“Just as many companies have been forced into bankruptcy due to labor costs and the inability to work out a tenable collective bargaining agreement with unions, Vallejo found itself in the same predicament,” according to a 2008 report by the American Bankruptcy Institute. “Municipal bankruptcy in such instances may be a necessary solution for other municipalities with similar escalating labor costs, while facing a ‘near-term liquidity crisis.’”

In 2009 a bankruptcy judge made a precedent-setting ruling. He allowed the city to void contracts with its fire and electrical unions.

“We had to do something to economically survive,” said Robert McConnell, one of Vallejo’s bankruptcy attorneys. “The first fight was whether Vallejo could even file a bankruptcy. The unions challenged this. The next step was about the contracts and the judge agreed we do have the ability to void the contracts. Some settled and we were left with two. It went up on appeal and they withdrew the appeal.”

The city emerged from bankruptcy in August 2011 with a plan that makes retirees pay more for their health plans, cuts pensions to new employees and institutes new labor contracts.

Changing pensions and contracts is certainly a benefit and there are other benefits, McConnell said. “It gets everybody off your back immediately, an automatic restraining order,” he said. “Nobody can sue you, demand things of you; everything is put on a temporary hold. A time out.”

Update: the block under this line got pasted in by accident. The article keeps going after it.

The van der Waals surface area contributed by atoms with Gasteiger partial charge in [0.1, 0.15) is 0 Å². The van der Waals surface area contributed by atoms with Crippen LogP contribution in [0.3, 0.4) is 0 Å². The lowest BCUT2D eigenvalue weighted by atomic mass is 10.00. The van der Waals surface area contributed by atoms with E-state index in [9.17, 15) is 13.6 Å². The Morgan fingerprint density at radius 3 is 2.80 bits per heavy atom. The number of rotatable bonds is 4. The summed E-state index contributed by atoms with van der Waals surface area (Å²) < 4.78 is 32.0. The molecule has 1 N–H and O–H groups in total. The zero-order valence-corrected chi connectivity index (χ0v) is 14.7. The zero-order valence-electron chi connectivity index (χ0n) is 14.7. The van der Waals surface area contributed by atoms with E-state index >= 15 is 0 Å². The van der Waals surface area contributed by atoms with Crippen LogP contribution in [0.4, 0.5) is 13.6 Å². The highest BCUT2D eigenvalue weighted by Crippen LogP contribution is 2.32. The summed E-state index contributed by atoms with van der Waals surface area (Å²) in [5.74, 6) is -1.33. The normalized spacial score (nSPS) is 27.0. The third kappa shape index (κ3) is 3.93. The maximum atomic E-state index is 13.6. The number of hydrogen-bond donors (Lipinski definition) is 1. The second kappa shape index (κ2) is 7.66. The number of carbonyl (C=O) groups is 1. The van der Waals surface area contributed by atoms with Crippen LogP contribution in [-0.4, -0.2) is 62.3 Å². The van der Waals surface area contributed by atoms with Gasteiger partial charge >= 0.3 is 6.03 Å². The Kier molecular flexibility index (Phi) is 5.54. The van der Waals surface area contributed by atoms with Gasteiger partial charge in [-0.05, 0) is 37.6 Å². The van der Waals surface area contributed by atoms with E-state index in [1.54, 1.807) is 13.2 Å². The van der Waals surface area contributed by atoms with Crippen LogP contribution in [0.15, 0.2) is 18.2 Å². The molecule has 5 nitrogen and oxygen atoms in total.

Added attorney Klee, who represents Jefferson County, “The people who say no one should do it [declare bankruptcy] are the people who sell municipal bonds and are in charge of the business community. They very clearly would be opposed to it.”

Still, Chapter 9 remains the only viable way for municipalities to rectify any combination of following problems, Klee said: unsustainable labor costs and benefits, reduced state funding, infrastructure funding, an inability to raise taxes to cover shortfalls and increasing environmental mandates with no funding to support them.

But the euphoria of a clean slate also brings a cautionary tale. Bankruptcy does not lead to structural change.

“It’s like coming upon a yard full of weeds and mowing the weeds,” McMahon explained. “Sometimes you mow the weeds right down to the nub and you think they are gone but you haven’t uprooted any of your problems. There is case after case when bankruptcy has not done that. If you are Vallejo and not going to fundamentally change how you do business, all you’ve done is give your bondholders and employees a haircut and you still have bad habits that you are unwilling to address. And you spent millions on legal fees.”

Vallejo’s McConnell agrees and he is running for city council in order to affect change. “It does get rid of burdensome contracts, but only those that had been done in the past and doesn’t do anything to change the future and that is a political issue,” he said.

Perhaps McMahon said it best. “Vallejo went into bankruptcy because it was easier for them to cut pay and reduce the amount going to retiree health plans. It can be renegotiated back to the way it was. Deals can be worked out afterward. What is going to stop Vallejo from happening again in Vallejo?”

Richards is an investigative reporter.


Check out other articles in our Special Series on Bankruptcy.